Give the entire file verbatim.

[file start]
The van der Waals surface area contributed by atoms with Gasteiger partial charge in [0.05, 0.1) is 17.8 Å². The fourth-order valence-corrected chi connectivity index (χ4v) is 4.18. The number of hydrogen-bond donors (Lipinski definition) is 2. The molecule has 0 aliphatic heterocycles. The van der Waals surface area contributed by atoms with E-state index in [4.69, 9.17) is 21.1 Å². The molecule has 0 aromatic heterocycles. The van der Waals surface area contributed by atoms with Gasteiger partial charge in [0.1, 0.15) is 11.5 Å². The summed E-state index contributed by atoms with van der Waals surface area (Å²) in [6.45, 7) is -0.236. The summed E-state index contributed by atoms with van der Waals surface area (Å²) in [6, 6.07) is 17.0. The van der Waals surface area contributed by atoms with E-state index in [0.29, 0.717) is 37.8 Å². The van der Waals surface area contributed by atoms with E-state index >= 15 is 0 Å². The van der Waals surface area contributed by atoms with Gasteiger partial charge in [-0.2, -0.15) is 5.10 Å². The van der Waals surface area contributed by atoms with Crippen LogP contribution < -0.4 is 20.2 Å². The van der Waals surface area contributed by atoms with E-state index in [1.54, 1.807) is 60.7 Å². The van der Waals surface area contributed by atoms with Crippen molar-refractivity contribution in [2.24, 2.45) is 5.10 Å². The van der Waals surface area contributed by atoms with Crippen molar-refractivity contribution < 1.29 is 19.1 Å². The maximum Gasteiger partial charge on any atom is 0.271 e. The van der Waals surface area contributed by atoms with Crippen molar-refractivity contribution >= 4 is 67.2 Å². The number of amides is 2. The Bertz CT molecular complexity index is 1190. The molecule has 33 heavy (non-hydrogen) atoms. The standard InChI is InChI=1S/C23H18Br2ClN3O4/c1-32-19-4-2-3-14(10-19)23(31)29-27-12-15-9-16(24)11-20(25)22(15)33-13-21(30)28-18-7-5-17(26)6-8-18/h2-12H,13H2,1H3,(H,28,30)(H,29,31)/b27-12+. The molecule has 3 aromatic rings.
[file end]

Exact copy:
The van der Waals surface area contributed by atoms with Gasteiger partial charge in [0.05, 0.1) is 17.8 Å². The fourth-order valence-corrected chi connectivity index (χ4v) is 4.18. The number of hydrogen-bond donors (Lipinski definition) is 2. The molecule has 0 aliphatic heterocycles. The van der Waals surface area contributed by atoms with E-state index in [4.69, 9.17) is 21.1 Å². The molecule has 0 aromatic heterocycles. The van der Waals surface area contributed by atoms with Gasteiger partial charge in [0.1, 0.15) is 11.5 Å². The summed E-state index contributed by atoms with van der Waals surface area (Å²) in [6.45, 7) is -0.236. The summed E-state index contributed by atoms with van der Waals surface area (Å²) in [6, 6.07) is 17.0. The van der Waals surface area contributed by atoms with E-state index in [0.29, 0.717) is 37.8 Å². The van der Waals surface area contributed by atoms with E-state index >= 15 is 0 Å². The van der Waals surface area contributed by atoms with Gasteiger partial charge in [-0.2, -0.15) is 5.10 Å². The van der Waals surface area contributed by atoms with Crippen LogP contribution < -0.4 is 20.2 Å². The van der Waals surface area contributed by atoms with E-state index in [1.54, 1.807) is 60.7 Å². The van der Waals surface area contributed by atoms with Crippen molar-refractivity contribution in [2.24, 2.45) is 5.10 Å². The van der Waals surface area contributed by atoms with Crippen molar-refractivity contribution < 1.29 is 19.1 Å². The maximum Gasteiger partial charge on any atom is 0.271 e. The van der Waals surface area contributed by atoms with Crippen molar-refractivity contribution >= 4 is 67.2 Å². The number of amides is 2. The Bertz CT molecular complexity index is 1190. The molecule has 33 heavy (non-hydrogen) atoms. The standard InChI is InChI=1S/C23H18Br2ClN3O4/c1-32-19-4-2-3-14(10-19)23(31)29-27-12-15-9-16(24)11-20(25)22(15)33-13-21(30)28-18-7-5-17(26)6-8-18/h2-12H,13H2,1H3,(H,28,30)(H,29,31)/b27-12+. The molecule has 3 aromatic rings.